December 30, 2006
Judges Estelle and Randolph of the DC Circuit issued an opinion refused to accept an amicus brief filed by seven former federal judges is the hot button Guantanamo detainee case. Why? The Judges violated an ethical rule that prohibits the use of the title of "Judge" in court by former judges. This is enough to chuckle. But it gets worse. Reporters interviewing the spurned judges collected a variety of hilarious quotes on personal spats. Judges treasure their reputations for being above reproach; this, taken to extreme (as is done by some who filed the brief) approaches arrogance and moral superiority. So such a rebuff really stings. Several of the rebuffed Judges responded in pique before they came to their senses and admitted a technical mistake. Judge Mikva, for example, said that the sitting judges are just made because he stopped them (when he was Chief Judge on the court) from taking personal junkets to conferences. Other comments also spilled out.
I love it when the veil lifts on the judiciary occasionally. Judges are human and not the best of the humans to boot. We are fortunate to have a judicial system that can operate successfully with average folks on the bench, doing average things.
There was a dissent by Judge Rogers who stated that Judges acting on their own behalf, as opposed to representing other clients, could use the title. This brings to mind another use of the well- worn "a person who is her own lawyer has a fool for a client" saying.
Steve Jobs and Options Back Dating
Apple Computer has a problem. The company's founder and star, Steve Jobs, may have participated in back-dating executive stock options. The back-dating scandals are past history, as a change in the timing of disclosure of executive stock options under SOX in 2002 has take out the timing slack that made back-dating possible. The task? How to keep Jobs in place at Apple. The solution: an internal investigation, run by outside directors who are notable public figures (Vice President Al Gore is one of the three), that issues a statement with three claims 1) problems are corrected 2) the panel has complete confidence in Steve Jobs and 3) Jobs did not personally benefit from the back-dating. A fourth claim is tactfully and skillfully noted but not highlighted -- we have fired those primarily responsible for the misdeeds (we have turned out the scapegoats). The third claim is the problem. First, It appears that Jobs still holds stock received in exchange for a cancellation of the tainted options. He does not hold the options but he still holds their derivatives. Second, the third claim acknowledges by omission that Jobs may have approved explicitly back-dating of executive options for others. What is interesting is what Al Gore, et al. could not do -- the right thing. The third claim should have been 3) Jobs apologizes for an error in judgment, has fully revealed his participation, recognizes it was the wrong thing to do, and has given back all the fruits of the grants and a substantial portion of his other compensation for those years as well as a penalty and asked the company to rescind any illegal grants to others. Then the report could have concluded that the company is better off with Jobs still on the payroll. If the panel had done this -- what was right-- the panel knew that would have encouraged the Justice Department and private plaintiff's attorneys to sue Jobs (and the company). The threat of litigation makes the full private accounting problematic. So the panel had to issue a report that minimized the threat of subsequent litigation -- spin the report. The spin is what ordinary people do not understand; lawyers and sophisticated executives do. This presents a monumental quandary: fess up completely and the company and its executives are maximally exposed in the subsequent litigation. This loss of available defenses to the litigation, in essence, throwing oneself on the mercy of the court, is unpalatable to companies and their senior executives. A potential solution to this mess is for the legal system to formalize some benefits for those who are honest with the capital markets. We seem to have done so on the criminal side (criminal proceedings are less likely and penalties reduced) and need to do so on the civil side (both in administrative proceedings and in private actions). One can argue that administrative proceedings are so muted (but it should be formalized) and we are left only with private litigation. A full internal investigation followed by an accurate summary and effective internal penalties should provide an effective affirmative defense in some form to private actions.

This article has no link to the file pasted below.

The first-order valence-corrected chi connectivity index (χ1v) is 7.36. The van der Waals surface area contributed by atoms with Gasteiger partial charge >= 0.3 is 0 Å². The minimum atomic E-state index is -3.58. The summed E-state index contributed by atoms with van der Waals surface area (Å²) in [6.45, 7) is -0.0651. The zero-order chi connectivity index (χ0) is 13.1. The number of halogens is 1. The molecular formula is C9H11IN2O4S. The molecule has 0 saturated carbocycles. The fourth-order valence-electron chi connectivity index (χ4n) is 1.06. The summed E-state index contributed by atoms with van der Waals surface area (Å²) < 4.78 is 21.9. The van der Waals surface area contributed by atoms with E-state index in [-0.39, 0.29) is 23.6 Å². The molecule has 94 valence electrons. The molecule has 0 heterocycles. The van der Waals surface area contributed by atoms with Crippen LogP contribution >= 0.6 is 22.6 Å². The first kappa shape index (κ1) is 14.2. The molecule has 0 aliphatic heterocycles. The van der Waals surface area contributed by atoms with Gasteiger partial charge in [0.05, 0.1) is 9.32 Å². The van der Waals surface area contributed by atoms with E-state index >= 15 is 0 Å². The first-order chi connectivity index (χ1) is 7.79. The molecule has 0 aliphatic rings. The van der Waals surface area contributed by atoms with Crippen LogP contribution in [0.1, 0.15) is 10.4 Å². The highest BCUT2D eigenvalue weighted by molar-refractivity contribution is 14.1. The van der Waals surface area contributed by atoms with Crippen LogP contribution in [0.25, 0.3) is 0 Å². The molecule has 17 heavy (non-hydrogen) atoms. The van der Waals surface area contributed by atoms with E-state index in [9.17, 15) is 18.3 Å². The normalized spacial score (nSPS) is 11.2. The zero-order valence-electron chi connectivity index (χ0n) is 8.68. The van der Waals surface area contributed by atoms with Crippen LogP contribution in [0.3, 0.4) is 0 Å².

December 28, 2006
The Friday before Christmas the SEC popped out a new rule, effective immediately (which is very, very unusual), even though the public comment period will run another 30 days. The rule provides a new calculation for the valuation of executive stock options in the SEC's new rule forcing the disclosure of the total compensation of the CEO, the CFO and the top three highest paid executives. When the disclosure rule was proposed, the SEC deviated from the calculation of value used in the new accounting rules on expensing options. The SEC thought it had good reason to do so but introduced complications that main street felt overvalued the options in the disclosure rule. The revision makes sense, better syncing up the disclosure rule to the accounting rule. At issue however is the SEC's current tendency to out- think itself, get too cute, and promulgate too much detail in its rules. This micro-management approach is risky and can often backfire, as it did here.